Violations: Good, bad or something we don’t talk about?


I came across this excellent article Violations in a Positive Safety Culture which looked at whether it is a good idea to have violations, whatever they may be, in an aviation business model.

For those who think that violation is a rather direct term, it probably helps to define what is meant by it. A negative outcome of an event at the individual level (the diver or pilot) comes under two broad categories: errors and violations.  Errors are unintentional (cognitive failure), whereas violations are intentional (deliberate action).

Violations then fall under three broad categories:

  • Situational violations are committed in response to factors experienced in a specific operational circumstance, such as time pressure or high workload.
  • Routine violations are policy workarounds that become the normal way of doing business.
  • Organisationally induced violations occur when an organisation attempts to meet increased output demands by ignoring or stretching policy requirements.

Sport (recreational) divers are in an interesting position because there are no ‘rules’ to violate but there are considered ‘best practices’ such as plan the dive – dive the plan, knowing the MOD of a gas, returning with “50 bar on the surface”, dive with a buddy, always analyse your gas…but there is no-one to govern whether you follow those best practices.  However, if you are in a professional capacity, such as an instructor or dive master, then you have the HSE ACoPs to follow plus your own training agency’s guidelines, rules and procedures.

A question to ask yourself if you are breaking the rules to get the job done, why are you violating best practice? The link above makes the following statement:

Every organization has policy violations. They are simply a fact of life when people are involved. Violations can be an essential component in continuous safety improvement. Violations facilitate discovery of outdated or poorly designed policy.
It is not the existence of violations, or even the tolerance for violations, that define your safety culture. It is how you manage them.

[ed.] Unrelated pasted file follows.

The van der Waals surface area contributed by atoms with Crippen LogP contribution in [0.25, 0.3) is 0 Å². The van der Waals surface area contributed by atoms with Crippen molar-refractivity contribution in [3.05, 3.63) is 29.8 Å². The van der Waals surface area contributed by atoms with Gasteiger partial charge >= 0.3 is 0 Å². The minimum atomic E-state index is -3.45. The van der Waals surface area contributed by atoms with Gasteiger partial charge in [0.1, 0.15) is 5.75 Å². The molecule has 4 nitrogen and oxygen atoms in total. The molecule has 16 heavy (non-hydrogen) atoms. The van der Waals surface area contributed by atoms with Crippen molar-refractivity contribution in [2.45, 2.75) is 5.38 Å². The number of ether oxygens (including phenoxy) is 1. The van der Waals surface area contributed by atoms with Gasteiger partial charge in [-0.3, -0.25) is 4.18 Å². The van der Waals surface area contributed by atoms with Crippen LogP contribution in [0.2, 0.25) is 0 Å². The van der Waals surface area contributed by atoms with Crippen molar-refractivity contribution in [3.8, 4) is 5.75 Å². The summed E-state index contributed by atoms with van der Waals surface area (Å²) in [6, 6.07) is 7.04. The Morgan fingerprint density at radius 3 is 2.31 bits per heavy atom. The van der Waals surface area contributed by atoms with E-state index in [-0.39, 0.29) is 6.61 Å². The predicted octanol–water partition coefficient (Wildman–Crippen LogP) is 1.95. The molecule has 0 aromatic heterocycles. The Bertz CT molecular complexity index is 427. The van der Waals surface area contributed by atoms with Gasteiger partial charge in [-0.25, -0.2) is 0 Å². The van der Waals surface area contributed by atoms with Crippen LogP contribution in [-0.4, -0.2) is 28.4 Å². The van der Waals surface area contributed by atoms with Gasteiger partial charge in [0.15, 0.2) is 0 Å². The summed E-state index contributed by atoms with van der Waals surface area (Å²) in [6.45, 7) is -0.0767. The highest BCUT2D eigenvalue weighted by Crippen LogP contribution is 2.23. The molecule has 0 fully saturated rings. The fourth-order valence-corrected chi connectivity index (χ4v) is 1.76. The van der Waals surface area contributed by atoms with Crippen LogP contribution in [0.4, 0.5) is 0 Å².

‘Doing It Right’ divers have a reputation for having an overly prescriptive set of ‘rules’ which is perceived to mean there is limited flexibility when undertaking a dive.  However, it could be argued that because there are a set of rules and values, the ‘lines in the sand’ are known and it is easier to determine when violations occur and bad habits prevented from forming as a consequence.

However, ‘Doing It Right’ divers don’t have the monopoly on best practice or rules and if you are part of a regular team of divers, you will have no doubt developed your own set of ‘rules’. ‘Rules’ which you have developed to maximise efficiency at the same time as maintaining an acceptable level of safety. In effect the Efficiency Thoroughness Trade Off (ETTO). (<<Excellent presentation by the way!)

If you operate within a dive centre and you are asked to do something that you know is wrong, you have two choices – say something and maybe lose your job, do nothing and hope that nothing goes wrong. This can be easier if you are self-employed, but then you risk losing a client! There is an odds game to play, but if you play it too often, then you could get caught out and if you have not followed the guidelines, rules and procedures of your higher authority, you will be hung out to dry.

Rules, even social rules, are there for a reason. Create the environment where you can pick someone up for a violation, that way it won’t become the norm…if it does become the norm, you are playing the odds game…

3 responses to “Violations: Good, bad or something we don’t talk about?

  1. Pingback: Accident in Finland - Page 20 - CCR Explorers·

  2. Pingback: When Do You Step Up to the Plate? Evidence of a Lack of a Just Culture… | Cognitas Incident Research & Management·

  3. Pingback: “Diver Error”…Is it a Cop Out? | Cognitas Incident Research & Management·

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